I enjoy listening to the owls, but not so much at 12:30 AM, when I'm in the house alone, the moon is just a little past full, and the dogs keep pacing the house growling at things outside that I can't see. The Great Horned's resonate "Hoo-hoo, Hoo-hoo" brings to mind entirely too many creepy movie scenes. The dogs probably see a barn cat, deer, possum, raccoon or fox, but I can't help getting a mild case of the heebie jeebies.
Maybe I'm susceptible since this is the time of year for spooks and spirits and shadowy shapes, with October 31 coming right up. Halloween is a big money holiday in the US these days, with over $7 billion spent yearly on pumpkins, costumes, decorations, related paraphernalia and of course, candy. If you enjoy getting into the spooky spirit, the library can help you get your shriek on.
The pumpkin is the centerpiece of any Halloween festivity, and finding just the right round orange gourd can take some careful selection. There are lots of pumpkin patches in the local area if you like to make your selection in the great outdoors instead of the supermarket.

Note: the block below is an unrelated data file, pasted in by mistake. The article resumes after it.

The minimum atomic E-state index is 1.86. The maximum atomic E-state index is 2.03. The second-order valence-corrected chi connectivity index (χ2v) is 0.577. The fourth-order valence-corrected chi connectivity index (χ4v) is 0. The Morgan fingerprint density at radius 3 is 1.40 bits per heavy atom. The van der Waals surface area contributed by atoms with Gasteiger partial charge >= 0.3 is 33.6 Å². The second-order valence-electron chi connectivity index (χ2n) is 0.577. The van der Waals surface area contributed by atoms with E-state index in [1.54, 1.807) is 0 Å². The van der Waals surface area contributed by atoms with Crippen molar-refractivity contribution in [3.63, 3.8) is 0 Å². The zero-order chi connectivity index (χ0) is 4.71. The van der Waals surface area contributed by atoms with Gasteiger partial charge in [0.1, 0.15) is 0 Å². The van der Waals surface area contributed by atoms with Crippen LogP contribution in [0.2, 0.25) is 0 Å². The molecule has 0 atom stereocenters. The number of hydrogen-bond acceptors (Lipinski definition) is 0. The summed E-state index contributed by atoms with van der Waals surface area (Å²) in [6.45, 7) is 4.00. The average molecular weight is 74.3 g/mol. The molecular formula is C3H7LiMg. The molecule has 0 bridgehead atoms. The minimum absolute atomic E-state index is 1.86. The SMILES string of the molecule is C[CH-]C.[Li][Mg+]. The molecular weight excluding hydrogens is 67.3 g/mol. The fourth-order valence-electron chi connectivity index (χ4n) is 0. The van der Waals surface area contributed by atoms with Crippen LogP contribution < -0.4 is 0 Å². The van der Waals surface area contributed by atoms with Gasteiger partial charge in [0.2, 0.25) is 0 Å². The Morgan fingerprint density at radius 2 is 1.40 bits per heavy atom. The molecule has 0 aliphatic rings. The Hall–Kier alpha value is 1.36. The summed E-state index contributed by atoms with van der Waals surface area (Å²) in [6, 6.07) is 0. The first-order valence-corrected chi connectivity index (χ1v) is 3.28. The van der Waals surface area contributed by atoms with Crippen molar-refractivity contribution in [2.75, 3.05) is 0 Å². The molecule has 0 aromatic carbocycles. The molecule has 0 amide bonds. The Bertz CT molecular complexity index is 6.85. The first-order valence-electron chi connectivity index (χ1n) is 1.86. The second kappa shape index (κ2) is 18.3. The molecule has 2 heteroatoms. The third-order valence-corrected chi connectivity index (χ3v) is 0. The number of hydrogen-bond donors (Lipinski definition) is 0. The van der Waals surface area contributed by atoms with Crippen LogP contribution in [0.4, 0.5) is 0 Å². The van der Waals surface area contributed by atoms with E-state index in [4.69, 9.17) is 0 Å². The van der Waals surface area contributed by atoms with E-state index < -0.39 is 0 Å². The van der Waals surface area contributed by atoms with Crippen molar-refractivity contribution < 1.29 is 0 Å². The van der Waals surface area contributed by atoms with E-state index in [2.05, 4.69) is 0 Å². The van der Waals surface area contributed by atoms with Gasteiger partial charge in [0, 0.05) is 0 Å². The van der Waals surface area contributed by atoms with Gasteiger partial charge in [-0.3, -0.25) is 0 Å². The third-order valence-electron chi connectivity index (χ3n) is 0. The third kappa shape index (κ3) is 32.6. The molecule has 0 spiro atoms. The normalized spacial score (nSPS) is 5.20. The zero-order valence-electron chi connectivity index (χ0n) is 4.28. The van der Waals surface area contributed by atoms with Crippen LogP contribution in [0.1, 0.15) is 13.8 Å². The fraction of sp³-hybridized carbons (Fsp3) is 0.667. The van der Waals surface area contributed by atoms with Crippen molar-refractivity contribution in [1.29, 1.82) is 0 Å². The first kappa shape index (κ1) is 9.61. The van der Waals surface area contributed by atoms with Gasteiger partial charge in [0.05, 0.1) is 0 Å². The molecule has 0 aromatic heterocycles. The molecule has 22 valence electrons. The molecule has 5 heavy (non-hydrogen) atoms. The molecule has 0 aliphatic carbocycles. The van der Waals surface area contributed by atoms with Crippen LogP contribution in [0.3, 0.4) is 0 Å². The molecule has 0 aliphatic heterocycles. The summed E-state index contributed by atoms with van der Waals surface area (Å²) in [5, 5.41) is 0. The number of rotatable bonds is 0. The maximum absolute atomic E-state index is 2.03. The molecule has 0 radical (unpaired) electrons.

Once you get your purchase home, then the design debate begins. Funny or scary? Face or picture? Jack O' Lantern carving can be a very elaborate process, or a simple as three triangles and a gap toothed grin. The library has some titles to help you out, and there are plenty of websites too.
A great costume is de rigeur for Halloween haunting. We always spurned the "store bought" costume at my house when I was a kid, and making your own costume is really a big part of the fun. Even with limited or no sewing skills, there are plenty of clever ideas that can be put together the evening of the party. If you have more time and ability (or enthusiasm), try a book like this one.
For party activities, showing a creepy black and white horror classic is a fun idea for a small group. The library can offer such sure fire frightfests as Alfred Hitchcock's Psycho or the Bela Lugosi Dracula. Or you might want to try something more contemporary, like Fright Night.
tales of Edgar Allen Poe are still some of the best for a quick shot of the shivers. Stephen King, Dean Koontz or Clive Barker can all spin a story that will have you, like me, jumping when the dog growls at nothing.
From ghoulies and ghosties
And long-leggedy beasties
And things that go bump in the night,
Good Lord, deliver us!